Who Doesn’t Love a Proxy War
Proxy wars can cost so little: Take for example 7 October, when Hamas invaded Israel.
Who trained Hamas? Who planned it? Who funds Hamas?
The Iranians, says Pau Rahe, among the world’s top scholars of ancient military history.
Proxy wars are a great bargain. Hamas invading Israel on Oct. 7, says Mr. Rahe, “was a proxy war, sure.”
Who trained them? Who planned it? Who funds Hamas? The Iranians. What does it cost the Iranians, a little bit of money? How many Iranian soldiers died?
“Probably next to none. They’re doing it cut-price, and they gain an enormous amount because they’ve got the entire Arab world up in arms over this.”
A Win for Iran
Mr. Rahe (pronounced RAY) would like readers of his books “to learn to appreciate the strategic utility of proxy wars.”
From an Iranian perspective, (Rahe) says, “it’s brilliant. There was an alliance forming between Israel and the Sunni Arab states against Iran. That alliance is now in question, not because the Arab leaders have any sympathy for Hamas at all, but because of the Arab Street.”
Only the Names Have Been Changed
In the WSJ, Tunku Varadarajan interviews Paul Rahe in Hillsdale, Michigan, where Mr. Rahe is a professor of history and Western heritage at Hillsdale College, a private liberal-arts school 100 miles west of Detroit.
(Rahe) likens Vladimir Putin’s February 2022 invasion of Ukraine to Athens’s attempt to conquer Sicily from 415-13 B.C. And he says it makes as much sense for the U.S. to back Ukraine as it did for the Spartans to help Sicily—which is to say, it’s a no-brainer.
As Mr. Varadarajan notes, antiquity isn’t merely academic for Mr. Rahe, who has just published his 5th book, “Sparta’s Sicilian Proxy War,” on the Greek city-state.
Embedded within it are maps that can help us sidestep present-day minefields and steer us toward common sense and smart strategy. These are qualities (Rahe) finds in short supply on America’s “isolationist right,” in whose ranks he includes Donald Trump, Ron DeSantis and Vivek Ramaswamy. (He admits of Mr. Trump that “I held my nose and voted for him in 2020.”)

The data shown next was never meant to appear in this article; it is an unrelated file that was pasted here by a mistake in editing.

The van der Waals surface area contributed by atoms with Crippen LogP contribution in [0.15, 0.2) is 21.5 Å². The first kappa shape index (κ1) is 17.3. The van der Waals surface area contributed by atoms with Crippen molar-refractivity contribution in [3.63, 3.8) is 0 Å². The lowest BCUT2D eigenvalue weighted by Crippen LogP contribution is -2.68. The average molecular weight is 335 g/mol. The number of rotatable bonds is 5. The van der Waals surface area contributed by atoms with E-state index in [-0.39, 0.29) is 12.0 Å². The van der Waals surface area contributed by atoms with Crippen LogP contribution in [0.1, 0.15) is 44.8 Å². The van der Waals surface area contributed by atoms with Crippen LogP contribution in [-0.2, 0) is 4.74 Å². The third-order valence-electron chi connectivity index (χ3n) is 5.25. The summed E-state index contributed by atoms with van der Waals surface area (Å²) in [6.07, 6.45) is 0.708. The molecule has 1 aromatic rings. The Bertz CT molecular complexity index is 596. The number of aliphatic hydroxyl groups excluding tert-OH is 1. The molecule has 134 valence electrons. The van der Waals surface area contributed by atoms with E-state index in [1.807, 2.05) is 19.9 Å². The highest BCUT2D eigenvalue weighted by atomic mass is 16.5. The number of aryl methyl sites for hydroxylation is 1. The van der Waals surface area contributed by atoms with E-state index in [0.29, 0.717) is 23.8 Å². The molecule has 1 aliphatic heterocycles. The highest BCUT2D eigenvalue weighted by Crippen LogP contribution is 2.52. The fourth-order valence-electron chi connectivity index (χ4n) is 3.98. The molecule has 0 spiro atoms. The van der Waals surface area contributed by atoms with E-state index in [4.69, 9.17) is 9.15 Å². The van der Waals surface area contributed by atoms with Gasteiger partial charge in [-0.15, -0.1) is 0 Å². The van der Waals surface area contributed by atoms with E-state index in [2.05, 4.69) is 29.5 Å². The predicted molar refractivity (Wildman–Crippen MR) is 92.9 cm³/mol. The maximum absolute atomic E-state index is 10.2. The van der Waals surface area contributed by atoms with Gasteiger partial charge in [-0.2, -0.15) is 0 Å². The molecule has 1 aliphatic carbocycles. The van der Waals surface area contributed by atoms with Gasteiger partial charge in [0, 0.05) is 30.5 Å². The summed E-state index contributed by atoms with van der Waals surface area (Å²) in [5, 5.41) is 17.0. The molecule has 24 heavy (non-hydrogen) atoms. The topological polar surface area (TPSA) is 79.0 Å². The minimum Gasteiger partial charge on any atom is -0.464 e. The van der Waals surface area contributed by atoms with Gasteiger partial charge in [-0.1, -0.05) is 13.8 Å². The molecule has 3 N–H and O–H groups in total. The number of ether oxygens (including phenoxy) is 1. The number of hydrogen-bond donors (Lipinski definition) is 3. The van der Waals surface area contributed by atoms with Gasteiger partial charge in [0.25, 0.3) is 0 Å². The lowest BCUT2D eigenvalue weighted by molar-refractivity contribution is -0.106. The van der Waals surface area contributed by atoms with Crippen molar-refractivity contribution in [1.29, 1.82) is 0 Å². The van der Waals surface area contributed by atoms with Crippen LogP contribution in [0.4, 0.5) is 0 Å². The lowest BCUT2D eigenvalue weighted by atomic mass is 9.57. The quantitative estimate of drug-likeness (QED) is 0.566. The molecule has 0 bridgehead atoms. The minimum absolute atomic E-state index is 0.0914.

Mr. Rahe, continues Mr. Varadarajan, has a message to Republicans like Messrs. Trump and Ramaswamy: “Listen to the Europeans. Listen to the Estonians, Lithuanians, Latvians, Poles, Czechs and Romanians. Listen to the Swedes and the Finns, who were neutral during the Cold War. They think this is highly significant.”
If Russia isn’t stopped in Ukraine, it may advance farther, drawing the U.S. in through its obligations under the NATO treaty. And “all the talk about the money we’re sending over, that’s cheap rhetoric. We’re not sending very much at all, in terms of our overall budget.
As for Mr. DeSantis, Mr. Rahe thinks he’d “sober up in office.” He will see that “the first function of government is national defense, and that America’s longstanding policy is that if there’s going to be fighting, we don’t want it here. We want it over there. America’s defense perimeter? We want it way out there.”
A proxy war in Eastern Europe is better than a war in North America. It’s time for us to think like Spartans.
“Are there dangers in a proxy war?” asks Mr. Varadarajan.
“Yes, sure, you can get drawn into it and then your people begin to die.” Asked for an example, (Rahe) says: “It’s called the American Revolution. It was a proxy war of the French, the Dutch and the Spanish. They wanted to knock the Brits down.” But the French “got drawn in. At the Battle of Yorktown there were more French than American troops.”
The American Revolution “was a great victory for France. But there was a price to pay. It’s called the French Revolution,” which was brought on in part by the fiscal ruin that resulted from overreach in projecting power.